LETTING & ESTATE AGENT

SELF ASSESSMENT DEADLINE AND COUNTING

SELF ASSESSMENT DEADLINE AND COUNTING

SELF ASSESSMENT DEADLINE AND COUNTING

Winter months are taking their grip, the end of the year is approaching, festivities are building up slowly and (at the date of writing this article) there are 58 days before the Self Assessment deadline – by which time the 2011-12 tax return has to be filed, and any balancing payments and payments on account have to be paid. 

 

It would seem appropriate to outline some important points about Self Assessment and the property landlord.

 

Requirement to be part of Self Assessment

If an individual only has income from non-PAYE sources, such as income from renting properties then a tax return will need to be completed if all of the following apply:

 

  • you have income to declare, for example income from savings, trusts or abroad, rental income from land or property
  • your total income exceeds your total allowances and reliefs
  • you have tax to pay on this income

 

The completion of a tax return will be required if a taxpayer wishes to claim any loss reliefs.

 

Record keeping

Taxpayers are under a legal duty to keep sufficient records to back up their Self Assessment submission.  HMRC take this matter very seriously and are continuing with (redesigned) business record checks.  Their selection criteria are based on risk assessment; cash based businesses being more likely to be selected for business record checks.

 

For income tax purposes, HMRC advise landlords to keep details of:

 

  • the dates when you let out your property
  • all rent you get
  • any income from services you give to tenants (eg if you charge for maintenance or repairs)
  • rent books, receipts, invoices and bank statements
  • allowable expenses you pay to run your property (eg services you pay for such as cleaning or gardening)

 

Taxpayers must retain records for a certain length of time, for example, for a 2011-12 return filed on or before 31 January 2013, records must be kept until 31 January 2014.

 

Income tax

Tax is payable on the net rental ‘profits’ of the property, effectively rental income due minus any running costs that are incurred in connection with the letting of the property.

 

Details of what can be claimed have been discussed in previous articles, remember that tax allowable costs must normally be “wholly and exclusively” for the purpose of the rental business.

Capital gains tax

Property gains are calculated by deducting the capital costs from the value of the disposal, the disposal is normally by sale or transfer; net gains will be after further deduction of capital losses and the annual exemption of £10,600 for 2011-12.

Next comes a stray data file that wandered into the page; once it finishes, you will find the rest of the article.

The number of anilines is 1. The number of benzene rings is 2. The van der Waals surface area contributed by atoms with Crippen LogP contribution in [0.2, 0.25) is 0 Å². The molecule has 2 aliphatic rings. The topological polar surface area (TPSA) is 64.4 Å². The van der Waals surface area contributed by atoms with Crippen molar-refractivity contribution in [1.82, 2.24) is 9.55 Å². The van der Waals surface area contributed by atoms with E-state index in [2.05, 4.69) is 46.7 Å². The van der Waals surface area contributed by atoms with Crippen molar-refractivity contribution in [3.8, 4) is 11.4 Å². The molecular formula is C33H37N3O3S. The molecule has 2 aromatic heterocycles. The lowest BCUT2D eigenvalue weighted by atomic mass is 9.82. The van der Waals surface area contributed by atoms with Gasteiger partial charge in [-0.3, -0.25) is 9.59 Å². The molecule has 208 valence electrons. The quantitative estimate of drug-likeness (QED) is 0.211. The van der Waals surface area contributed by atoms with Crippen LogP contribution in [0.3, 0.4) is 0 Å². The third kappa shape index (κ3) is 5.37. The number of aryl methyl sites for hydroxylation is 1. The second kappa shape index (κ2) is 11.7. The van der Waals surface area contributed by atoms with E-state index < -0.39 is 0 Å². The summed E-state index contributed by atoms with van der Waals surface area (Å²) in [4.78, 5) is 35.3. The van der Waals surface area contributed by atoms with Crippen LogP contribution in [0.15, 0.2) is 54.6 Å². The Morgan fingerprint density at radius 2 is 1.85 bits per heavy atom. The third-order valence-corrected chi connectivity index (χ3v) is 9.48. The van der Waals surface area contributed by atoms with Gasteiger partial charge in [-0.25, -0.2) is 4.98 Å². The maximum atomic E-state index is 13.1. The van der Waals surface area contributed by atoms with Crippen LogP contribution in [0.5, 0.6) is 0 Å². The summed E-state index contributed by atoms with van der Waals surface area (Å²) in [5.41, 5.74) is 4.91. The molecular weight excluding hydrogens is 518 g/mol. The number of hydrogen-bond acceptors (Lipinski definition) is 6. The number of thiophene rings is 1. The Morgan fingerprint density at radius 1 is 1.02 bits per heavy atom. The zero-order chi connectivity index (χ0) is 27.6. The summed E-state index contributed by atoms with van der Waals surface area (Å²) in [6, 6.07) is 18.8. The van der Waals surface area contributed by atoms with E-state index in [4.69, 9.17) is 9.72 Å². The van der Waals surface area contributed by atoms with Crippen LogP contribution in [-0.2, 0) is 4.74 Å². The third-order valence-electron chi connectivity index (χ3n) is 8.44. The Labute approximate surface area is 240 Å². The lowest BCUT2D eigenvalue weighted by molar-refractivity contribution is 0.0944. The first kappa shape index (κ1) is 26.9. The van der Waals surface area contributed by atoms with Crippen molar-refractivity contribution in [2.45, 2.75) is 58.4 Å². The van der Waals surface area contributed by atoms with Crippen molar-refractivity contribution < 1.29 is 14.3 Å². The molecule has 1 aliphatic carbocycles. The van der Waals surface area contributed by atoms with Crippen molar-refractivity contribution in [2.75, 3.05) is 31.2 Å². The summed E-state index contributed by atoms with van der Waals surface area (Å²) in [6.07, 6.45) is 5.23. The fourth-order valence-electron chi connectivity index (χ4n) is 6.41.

Tax rates 2011-12

Income tax is payable at 20% on taxable rental profits up to £35,000, 40% is payable on the excess and an additional 50% on profits over £150,000. 

 

Net capital gains will be taxed according to the ‘income tax’ status of the taxpayer, 18% for ‘basic rate’ gains, and up to 28% if the taxpayer is a ‘higher rate payer’, a higher rate taxpayer is one who has a gross income in excess of £42,475.

 

Capital gains tax reliefs

These include capital losses and the annual exemption, are the principal private relief (PPR); letting relief (gains up to £40,000 tax free); transfers to a trust, non residence and death of the individual.

 

Paying HMRC

It is vital that taxpayers do not miss payment deadlines, HMRC are more flexible in the methods of payment and encourage internet and telephone payments, if this method is adopted it is important that the correct bank accounts and number formats are adopted.  HMRC have updated their own website to include a lookup tool that sets out which bank account to use and the required format to use for the reference numbers.

 

Problems paying

Do not impersonate an ostrich and contact HMRC at the earliest arrangement and negotiate a time to pay.  Payment plans are not guaranteed, and will be dependant on a number of factors, such as level of tax owed, affordability (evidence may be required), previous tax history.  HMRC have certainly been more assertive in collecting tax and are under increasing political pressure to be more so.  HMRC more readily move to legal action for uncollected debts, having the use of (currently) 11 private debt collection agencies.

 

Keep warm, have a great festive period and happy Self Assessment.

 

This article was produced by

 

MAHMOOD REZA

 

Mahmood Reza is the owner / manager of Pro Active Resolutions, a company he formed in February 1995. Over the last thirty five years Mahmood has accumulated an extensive and wide range of financial, tax and business knowledge, skills and experiences within the creative, commercial and voluntary sector.

 

Web : www.proactiveresolutions.com

Email :  enquiries@proactiveresolutions.com